EU agriculture continues to fiddle with Ukrainian grain exports

The European Parliament and the EU countries have now agreed on stricter customs requirements for certain foodstuffs from Ukraine. In concrete terms, this concerns agricultural products such as poultry, eggs, sugar, oats, corn, semolina and honey. The import of grain is now more strictly controlled and registered, but the quantities are not yet limited.

At the same time, the reference period is now being extended; not only for 2022 and 2023, but also including the second half of 2021. Before the outbreak of the Russian war, exports were significantly higher.

The European Union is expected to continue discussing restrictions on Ukrainian agricultural imports. There is still some grumbling in agricultural circles because the influx would put pressure on local prices. According to opponents, the exemption would also create “unfair competition” because Ukrainian agriculture does not have to meet the same standards as farmers in the EU.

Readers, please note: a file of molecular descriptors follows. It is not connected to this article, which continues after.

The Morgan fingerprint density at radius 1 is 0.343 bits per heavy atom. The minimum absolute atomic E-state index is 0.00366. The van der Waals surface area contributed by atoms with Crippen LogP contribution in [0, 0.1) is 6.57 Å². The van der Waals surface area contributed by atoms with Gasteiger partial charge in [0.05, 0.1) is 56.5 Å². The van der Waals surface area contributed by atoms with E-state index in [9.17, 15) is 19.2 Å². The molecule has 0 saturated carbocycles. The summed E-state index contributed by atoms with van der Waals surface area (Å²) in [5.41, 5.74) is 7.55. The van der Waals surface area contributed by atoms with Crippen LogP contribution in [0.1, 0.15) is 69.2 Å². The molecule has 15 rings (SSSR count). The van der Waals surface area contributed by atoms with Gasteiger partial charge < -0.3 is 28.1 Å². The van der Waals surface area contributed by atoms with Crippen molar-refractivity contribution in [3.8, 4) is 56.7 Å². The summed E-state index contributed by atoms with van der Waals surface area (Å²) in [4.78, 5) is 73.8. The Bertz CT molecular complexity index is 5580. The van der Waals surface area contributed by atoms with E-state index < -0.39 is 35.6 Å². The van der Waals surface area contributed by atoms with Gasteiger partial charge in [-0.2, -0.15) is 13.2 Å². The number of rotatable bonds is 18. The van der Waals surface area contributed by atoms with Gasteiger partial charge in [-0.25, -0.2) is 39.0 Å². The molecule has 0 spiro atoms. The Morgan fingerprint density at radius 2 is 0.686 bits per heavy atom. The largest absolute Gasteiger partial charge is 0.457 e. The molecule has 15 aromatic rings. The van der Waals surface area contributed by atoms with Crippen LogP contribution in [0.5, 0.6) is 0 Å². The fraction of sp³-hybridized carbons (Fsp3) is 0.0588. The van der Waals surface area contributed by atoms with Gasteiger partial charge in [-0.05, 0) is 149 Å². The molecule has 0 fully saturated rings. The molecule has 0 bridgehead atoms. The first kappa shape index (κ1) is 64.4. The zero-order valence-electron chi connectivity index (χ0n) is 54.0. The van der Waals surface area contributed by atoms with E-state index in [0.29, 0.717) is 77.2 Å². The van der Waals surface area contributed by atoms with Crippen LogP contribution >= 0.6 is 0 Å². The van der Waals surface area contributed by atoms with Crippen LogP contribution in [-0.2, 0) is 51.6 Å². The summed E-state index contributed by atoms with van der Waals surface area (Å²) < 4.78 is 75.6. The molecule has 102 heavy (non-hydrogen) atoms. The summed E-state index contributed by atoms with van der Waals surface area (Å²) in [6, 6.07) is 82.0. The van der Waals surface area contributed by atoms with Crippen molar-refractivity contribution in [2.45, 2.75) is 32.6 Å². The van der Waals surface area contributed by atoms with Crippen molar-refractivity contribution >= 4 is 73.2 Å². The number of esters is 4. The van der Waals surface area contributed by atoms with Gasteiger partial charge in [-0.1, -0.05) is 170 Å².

Last month, the European Parliament approved an initiative by the Christian Democratic European People's Party, which positions itself as pro-Ukrainian, to tighten import restrictions and extend them to more products, including grain. 

That position was seen as a victory for the powerful Copa-Cogeca farmers' lobby, which urged EU politicians to partially withdraw the granted trade liberalization with Ukraine. Poland and France also insisted on this, but other EU countries were against this.

There is still no united position in the European Parliament. This will now have to be voted on again in Strasbourg on April 24. Two of the largest groups, the European People's Party and the Socialists and Democrats, are calling for additional restrictions, while others, including Renew Europe and the Greens, want to stick to the previously agreed original compromise.